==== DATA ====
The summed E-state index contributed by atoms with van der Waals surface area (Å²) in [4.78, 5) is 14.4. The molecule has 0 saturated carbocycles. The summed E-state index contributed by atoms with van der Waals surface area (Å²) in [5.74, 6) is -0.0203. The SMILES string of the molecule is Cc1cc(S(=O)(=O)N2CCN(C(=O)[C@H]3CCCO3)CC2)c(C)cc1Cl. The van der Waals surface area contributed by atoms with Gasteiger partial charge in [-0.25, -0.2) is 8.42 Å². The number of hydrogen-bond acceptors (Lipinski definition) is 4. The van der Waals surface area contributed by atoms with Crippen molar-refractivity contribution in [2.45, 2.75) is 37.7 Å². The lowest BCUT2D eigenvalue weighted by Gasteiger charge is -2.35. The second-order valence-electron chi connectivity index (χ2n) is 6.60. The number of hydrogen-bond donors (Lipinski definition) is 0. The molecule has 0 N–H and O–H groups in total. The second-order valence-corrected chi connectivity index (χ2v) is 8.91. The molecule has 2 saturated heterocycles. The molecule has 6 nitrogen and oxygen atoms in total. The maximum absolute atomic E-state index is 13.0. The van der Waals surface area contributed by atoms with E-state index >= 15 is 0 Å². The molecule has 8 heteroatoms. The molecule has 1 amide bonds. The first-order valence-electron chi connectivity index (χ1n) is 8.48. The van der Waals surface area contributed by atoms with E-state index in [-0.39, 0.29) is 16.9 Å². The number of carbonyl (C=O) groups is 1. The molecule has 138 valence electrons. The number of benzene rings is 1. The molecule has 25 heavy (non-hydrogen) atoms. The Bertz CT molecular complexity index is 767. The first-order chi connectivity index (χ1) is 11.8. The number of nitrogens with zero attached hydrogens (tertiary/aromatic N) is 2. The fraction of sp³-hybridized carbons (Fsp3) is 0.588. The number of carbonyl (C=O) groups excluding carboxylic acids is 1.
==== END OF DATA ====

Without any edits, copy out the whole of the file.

The summed E-state index contributed by atoms with van der Waals surface area (Å²) in [4.78, 5) is 14.4. The molecule has 0 saturated carbocycles. The summed E-state index contributed by atoms with van der Waals surface area (Å²) in [5.74, 6) is -0.0203. The SMILES string of the molecule is Cc1cc(S(=O)(=O)N2CCN(C(=O)[C@H]3CCCO3)CC2)c(C)cc1Cl. The van der Waals surface area contributed by atoms with Gasteiger partial charge in [-0.25, -0.2) is 8.42 Å². The number of hydrogen-bond acceptors (Lipinski definition) is 4. The van der Waals surface area contributed by atoms with Crippen molar-refractivity contribution in [2.45, 2.75) is 37.7 Å². The lowest BCUT2D eigenvalue weighted by Gasteiger charge is -2.35. The second-order valence-electron chi connectivity index (χ2n) is 6.60. The number of hydrogen-bond donors (Lipinski definition) is 0. The molecule has 0 N–H and O–H groups in total. The second-order valence-corrected chi connectivity index (χ2v) is 8.91. The molecule has 2 saturated heterocycles. The molecule has 6 nitrogen and oxygen atoms in total. The maximum absolute atomic E-state index is 13.0. The van der Waals surface area contributed by atoms with E-state index >= 15 is 0 Å². The molecule has 8 heteroatoms. The molecule has 1 amide bonds. The first-order valence-electron chi connectivity index (χ1n) is 8.48. The van der Waals surface area contributed by atoms with E-state index in [-0.39, 0.29) is 16.9 Å². The number of carbonyl (C=O) groups is 1. The molecule has 138 valence electrons. The number of benzene rings is 1. The molecule has 25 heavy (non-hydrogen) atoms. The Bertz CT molecular complexity index is 767. The first-order chi connectivity index (χ1) is 11.8. The number of nitrogens with zero attached hydrogens (tertiary/aromatic N) is 2. The fraction of sp³-hybridized carbons (Fsp3) is 0.588. The number of carbonyl (C=O) groups excluding carboxylic acids is 1.